Bowen, QLD

Bowen Local Produce

Rich resources

The unique combination of geography in the region has made Bowen a rich and bountiful district. The climate is sub-tropical and dry thanks to protection from the strong east winds by Gloucester Island.

The Don River Valley and the hills of the hinterland to the west of Bowen are full of deep mineral reefs and alluvial soils. As a result the soils are perfect for large scale horticultural production. Many varieties of fruits and vegetables are grown commercially in the area including tomatoes, green capsicums, cucumbers, chilli, sweet corn, rockmelons and of course the famous Bowen mango.

Economy boosters


Tomatoes are the primary vegetable grown here with an annual harvest of 80,000 tonnes in 2002. They are distributed to markets and supermarkets across Australia and overseas. The livestock and horticultural industries are also major employers in the region.

In the 1960's a 'Kensington Pride' mango tree was planted by an unknown person, possibly an international trader. This variety of mango grows extremely well in the region and in 2002 the industry produced over 5,000 tonnes of the delicious fruit. Today, due to the dominance of mangos from Bowen in markets across Australia they are now simply known as 'Bowen' mangos. The ‘Big Mango’ outside the Bowen Tourist Information Centre pays homage to the contribution of the mango industry to the local and state economy.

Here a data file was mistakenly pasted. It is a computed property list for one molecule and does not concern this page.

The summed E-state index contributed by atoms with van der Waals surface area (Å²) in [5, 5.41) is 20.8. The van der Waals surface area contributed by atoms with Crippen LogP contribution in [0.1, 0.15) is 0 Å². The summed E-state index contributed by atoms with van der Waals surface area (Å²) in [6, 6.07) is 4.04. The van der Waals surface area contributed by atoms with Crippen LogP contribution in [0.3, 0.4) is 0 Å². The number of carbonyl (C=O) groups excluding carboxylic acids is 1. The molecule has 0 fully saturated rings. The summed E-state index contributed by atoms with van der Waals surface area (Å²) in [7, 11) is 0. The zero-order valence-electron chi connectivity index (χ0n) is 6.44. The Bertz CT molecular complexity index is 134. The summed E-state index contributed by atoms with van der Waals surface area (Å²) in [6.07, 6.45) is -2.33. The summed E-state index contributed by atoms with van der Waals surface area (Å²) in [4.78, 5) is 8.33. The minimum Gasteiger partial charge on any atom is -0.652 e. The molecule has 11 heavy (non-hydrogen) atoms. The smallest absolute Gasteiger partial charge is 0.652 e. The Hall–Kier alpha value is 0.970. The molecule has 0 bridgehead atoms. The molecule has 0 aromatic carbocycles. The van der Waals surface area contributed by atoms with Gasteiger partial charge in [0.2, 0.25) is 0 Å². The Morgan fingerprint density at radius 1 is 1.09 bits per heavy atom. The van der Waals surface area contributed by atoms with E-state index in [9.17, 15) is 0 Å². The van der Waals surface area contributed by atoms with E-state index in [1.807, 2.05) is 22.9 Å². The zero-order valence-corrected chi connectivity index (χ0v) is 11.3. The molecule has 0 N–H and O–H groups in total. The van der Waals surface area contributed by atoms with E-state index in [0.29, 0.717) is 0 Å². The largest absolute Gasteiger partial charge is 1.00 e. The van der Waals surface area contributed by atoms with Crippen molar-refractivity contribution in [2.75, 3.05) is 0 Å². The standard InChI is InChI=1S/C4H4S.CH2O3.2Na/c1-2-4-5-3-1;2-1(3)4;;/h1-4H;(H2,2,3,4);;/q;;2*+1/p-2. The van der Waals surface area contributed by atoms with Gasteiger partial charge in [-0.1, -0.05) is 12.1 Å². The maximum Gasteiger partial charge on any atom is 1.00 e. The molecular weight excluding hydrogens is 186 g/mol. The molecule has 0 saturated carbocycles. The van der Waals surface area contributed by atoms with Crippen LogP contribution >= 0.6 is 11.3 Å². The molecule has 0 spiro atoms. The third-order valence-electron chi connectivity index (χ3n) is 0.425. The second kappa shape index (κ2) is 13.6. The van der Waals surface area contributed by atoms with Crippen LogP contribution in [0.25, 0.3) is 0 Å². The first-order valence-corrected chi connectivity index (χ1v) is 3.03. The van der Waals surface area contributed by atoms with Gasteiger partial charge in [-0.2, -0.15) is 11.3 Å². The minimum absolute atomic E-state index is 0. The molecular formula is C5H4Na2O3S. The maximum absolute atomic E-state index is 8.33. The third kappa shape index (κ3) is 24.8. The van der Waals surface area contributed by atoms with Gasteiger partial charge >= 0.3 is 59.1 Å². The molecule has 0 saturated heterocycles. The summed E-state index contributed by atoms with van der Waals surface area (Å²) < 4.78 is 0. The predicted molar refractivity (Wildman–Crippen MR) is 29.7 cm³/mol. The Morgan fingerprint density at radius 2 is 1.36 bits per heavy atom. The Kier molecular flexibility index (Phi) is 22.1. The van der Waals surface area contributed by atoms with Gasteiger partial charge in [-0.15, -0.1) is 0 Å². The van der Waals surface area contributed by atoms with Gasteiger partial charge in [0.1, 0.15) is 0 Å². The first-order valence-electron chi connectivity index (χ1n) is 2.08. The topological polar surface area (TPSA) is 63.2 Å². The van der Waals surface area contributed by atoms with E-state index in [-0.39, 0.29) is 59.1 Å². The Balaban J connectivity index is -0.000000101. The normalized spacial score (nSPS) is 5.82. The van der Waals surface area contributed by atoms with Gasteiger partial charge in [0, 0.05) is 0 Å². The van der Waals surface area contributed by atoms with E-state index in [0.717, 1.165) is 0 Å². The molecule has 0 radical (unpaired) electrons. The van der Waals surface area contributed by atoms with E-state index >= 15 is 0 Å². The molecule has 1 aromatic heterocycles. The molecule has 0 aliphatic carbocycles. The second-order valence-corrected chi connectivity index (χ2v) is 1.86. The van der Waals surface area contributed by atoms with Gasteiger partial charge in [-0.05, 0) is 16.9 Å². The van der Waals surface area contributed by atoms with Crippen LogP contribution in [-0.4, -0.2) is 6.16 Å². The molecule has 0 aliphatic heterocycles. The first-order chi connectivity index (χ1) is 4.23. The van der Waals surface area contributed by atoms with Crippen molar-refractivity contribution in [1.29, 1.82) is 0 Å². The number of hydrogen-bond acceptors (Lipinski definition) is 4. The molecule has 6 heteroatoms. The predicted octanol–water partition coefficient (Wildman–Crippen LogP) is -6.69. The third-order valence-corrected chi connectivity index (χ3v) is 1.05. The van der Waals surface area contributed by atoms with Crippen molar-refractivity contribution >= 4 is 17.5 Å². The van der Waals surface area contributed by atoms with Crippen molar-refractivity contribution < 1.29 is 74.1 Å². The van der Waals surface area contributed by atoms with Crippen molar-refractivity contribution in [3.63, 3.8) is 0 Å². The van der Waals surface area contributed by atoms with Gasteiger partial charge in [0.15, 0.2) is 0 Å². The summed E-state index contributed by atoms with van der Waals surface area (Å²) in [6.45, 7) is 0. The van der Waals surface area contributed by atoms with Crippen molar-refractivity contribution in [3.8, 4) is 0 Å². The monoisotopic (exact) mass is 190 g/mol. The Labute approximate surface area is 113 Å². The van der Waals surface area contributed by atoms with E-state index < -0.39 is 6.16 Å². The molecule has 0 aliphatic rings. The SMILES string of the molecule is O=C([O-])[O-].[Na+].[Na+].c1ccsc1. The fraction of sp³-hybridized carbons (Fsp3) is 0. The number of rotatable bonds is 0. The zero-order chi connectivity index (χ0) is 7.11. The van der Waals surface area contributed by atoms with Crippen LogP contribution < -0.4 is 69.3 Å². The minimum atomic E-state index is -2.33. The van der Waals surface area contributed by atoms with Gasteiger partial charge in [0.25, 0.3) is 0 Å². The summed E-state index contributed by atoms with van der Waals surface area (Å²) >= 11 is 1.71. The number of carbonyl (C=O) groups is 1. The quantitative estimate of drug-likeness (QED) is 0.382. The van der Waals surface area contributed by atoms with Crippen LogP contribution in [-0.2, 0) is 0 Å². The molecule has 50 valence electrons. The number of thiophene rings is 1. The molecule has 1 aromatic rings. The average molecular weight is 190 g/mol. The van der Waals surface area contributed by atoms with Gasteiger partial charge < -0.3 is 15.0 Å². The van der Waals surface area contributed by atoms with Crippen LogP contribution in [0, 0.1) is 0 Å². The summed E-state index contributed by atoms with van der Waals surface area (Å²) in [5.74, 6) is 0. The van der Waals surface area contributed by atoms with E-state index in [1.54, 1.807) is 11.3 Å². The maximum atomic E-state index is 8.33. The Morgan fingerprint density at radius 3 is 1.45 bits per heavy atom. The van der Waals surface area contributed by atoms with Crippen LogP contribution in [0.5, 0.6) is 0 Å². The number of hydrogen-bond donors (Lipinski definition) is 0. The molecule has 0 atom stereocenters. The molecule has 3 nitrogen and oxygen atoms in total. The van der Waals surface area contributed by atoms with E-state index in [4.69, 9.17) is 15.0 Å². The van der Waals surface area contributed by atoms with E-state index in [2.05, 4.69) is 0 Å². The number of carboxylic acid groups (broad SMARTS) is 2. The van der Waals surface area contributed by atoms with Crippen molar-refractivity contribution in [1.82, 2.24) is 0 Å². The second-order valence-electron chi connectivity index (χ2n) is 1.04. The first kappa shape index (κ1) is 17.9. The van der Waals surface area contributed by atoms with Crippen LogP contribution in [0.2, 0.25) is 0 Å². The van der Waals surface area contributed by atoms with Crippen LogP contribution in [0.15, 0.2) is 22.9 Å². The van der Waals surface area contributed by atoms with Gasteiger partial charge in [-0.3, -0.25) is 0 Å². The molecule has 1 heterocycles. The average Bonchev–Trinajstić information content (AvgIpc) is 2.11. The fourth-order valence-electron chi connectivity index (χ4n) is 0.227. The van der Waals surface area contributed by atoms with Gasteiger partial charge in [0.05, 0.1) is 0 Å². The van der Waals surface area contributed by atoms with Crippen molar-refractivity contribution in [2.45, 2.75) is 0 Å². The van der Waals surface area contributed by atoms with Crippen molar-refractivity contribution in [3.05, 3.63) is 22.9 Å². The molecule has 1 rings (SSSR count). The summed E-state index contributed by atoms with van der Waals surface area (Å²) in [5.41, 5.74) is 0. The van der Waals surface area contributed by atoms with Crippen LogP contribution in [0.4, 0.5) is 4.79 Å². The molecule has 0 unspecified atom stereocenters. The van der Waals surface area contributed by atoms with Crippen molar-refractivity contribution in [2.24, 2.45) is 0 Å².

To the south west of the town centre is the Bowen Saltworks. This expansive operation was established in 1925. Spread out over 154 hectares are a series of interconnected ponds receiving seawater pumped from a nearby tidal creek.

Salt crystals are extracted from the water as it evaporates using a very intricate process which takes about a year. The harvested salt is a key ingredient for feeding stock in rural areas and it also used in meat products and swimming pools. At least 15,000 tonnes of salt are harvested here each year.


With so many bays, rivers, creeks and lakes in the region is it any wonder that aquaculture is also a vital part of the local economy?

Coral trout, cod, prawns, lobsters, crabs and many other sea creatures are farmed or fished commercially around Bowen. Within the harbour there are dedicated trawler berthing facilities and seafood processing enterprises. The high quality of the regional seafood is very competitive in export markets.

While you are in Bowen, be sure to go out and treat your tastebuds to as much of this deliciously fresh produce as you can.